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Expand chart
Data: Institute for Health Metrics and Evaluation; Chart: Andrew Witherspoon/Axios 

Global health funds play a key role in improving the world's health — with the deaths of children under 5 dropping by more than 50% over the past couple decades when investment strengthened, Melinda and Bill Gates told a press conference Wednesday.

Why it matters: Activities from 4 major global funds, which have received almost $10 billion from the Bill and Melinda Gates Foundation since 1999, have proven to offer "enormous" benefits, they said.

Details: Bill said the returns from their investment into GAVI, the Global Fund, the Global Polio Eradication Initiative and Global Financing Facility have been "really fantastic."

  • Deaths from infectious diseases like HIV, malaria and measles have halved from their 1990 levels, a key factor in lowering death rates in the poorest countries.
  • A child born today is half as likely to die before the age of five, compared to if she was born in 2000.
  • Melinda noted that part of the challenge is to help less developed countries improve their infrastructure to be able to access necessary health care — for example, helping Zambia with the logistics of getting bed nets from the port to people who need them. "That's been fixed now," she said.
  • There's been progress on the challenge of producing vaccines faster, particularly for the deadly Ebola and MERS viruses, via public-private coalitions like CEPI, Bill said. He added that they are learning more about vaccines through pharma's interest in immunotherapy for cancer patients.

To be sure: Melinda and Bill didn't only discuss the rosy news.

  • Conquering polio has been a much more drawn-out and expensive battle than they originally anticipated — and it's one that continues to be problematic, they say.
  • The world is nowhere near ready to address a pandemic. "There's still a lot of work needed to be done," Bill said, especially in deciding what the rules would be and how cooperation would work in terms of a global emergency.
  • "Over the next 18 months, all 4 of these are kind of at a critical point where the level of distraction by domestic issues or issues that are confined to the rich world do make us somewhat concerned that the great success story here and the need to renew these resources may not get the attention it deserves," Bill said.

The bottom line: There is a clear delineation in improved results after 2000, when "the world started investing more in global health, and in particular global health institutions," Melinda said. Both said it will be key that governments and private institutions continue investing in these funds for the next couple decades.Go deeper:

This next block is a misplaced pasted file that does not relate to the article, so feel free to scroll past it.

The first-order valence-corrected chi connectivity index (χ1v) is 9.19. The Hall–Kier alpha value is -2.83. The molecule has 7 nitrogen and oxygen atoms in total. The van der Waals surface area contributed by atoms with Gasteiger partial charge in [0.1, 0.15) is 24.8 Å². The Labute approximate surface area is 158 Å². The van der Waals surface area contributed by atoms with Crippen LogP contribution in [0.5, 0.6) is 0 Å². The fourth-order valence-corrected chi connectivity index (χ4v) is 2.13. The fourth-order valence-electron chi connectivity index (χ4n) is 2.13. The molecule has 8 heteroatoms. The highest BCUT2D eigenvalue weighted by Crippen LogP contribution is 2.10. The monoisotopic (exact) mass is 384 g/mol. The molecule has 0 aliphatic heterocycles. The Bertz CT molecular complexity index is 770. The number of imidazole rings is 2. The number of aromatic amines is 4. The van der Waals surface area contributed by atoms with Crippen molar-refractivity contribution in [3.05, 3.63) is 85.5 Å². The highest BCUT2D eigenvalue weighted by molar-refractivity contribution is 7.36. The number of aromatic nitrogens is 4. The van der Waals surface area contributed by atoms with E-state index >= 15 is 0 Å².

Go deeper

Parkland shooting victims' families settle suit with school district

A makeshift memorial outside Marjory Stoneman Douglas High School in Parkland, Florida, on Feb. 14, 2020. Photo: Matias J. Ocner/Miami Herald/Tribune News Service via Getty Images

Families and survivors of a 2018 mass shooting at a high school in Parkland, Fla., reached a $25 million settlement in their lawsuit against the Broward County school district Monday, per the South Florida SunSentinel.

Why it matters: The deal was reached in the suit over the massacre at Marjory Stoneman Douglas High after the school district won a Florida Supreme Court ruling that could have capped damages at $300,000 in total without approval from the state legislature, AP notes.

Texas Republicans pass new congressional maps in their favor

Photo: Matthew Busch/Bloomberg via Getty Images

The Texas House voted 84-59 late Monday to approve new congressional district maps that reduce the number of districts with Black and Hispanic majorities, per the Texas Tribune.

Why it matters: The legislation comes after recent census figures found Texas' growing diverse population doesn't bode well for Republicans, who then worked to protect incumbents with the redrawn maps.

4 hours ago - World

North Korea's military fires another ballistic missile into sea

A woman in Seoul, South Korea, walks past a television image if North Korean leader Kim Jong-un. Photo: Jung Yeon-je/AFP via Getty Images

North Korea's military fired at least one ballistic missile into the sea off its east coast on Tuesday, per multiple reports.

Why it matters: Pyongyang's latest in a series of recent missile launches happened hours after U.S. officials emphasized their commitment to restart negotiations on North Korea's nuclear weapons program, which have stalled since talks broke down during the Trump administration, AP notes.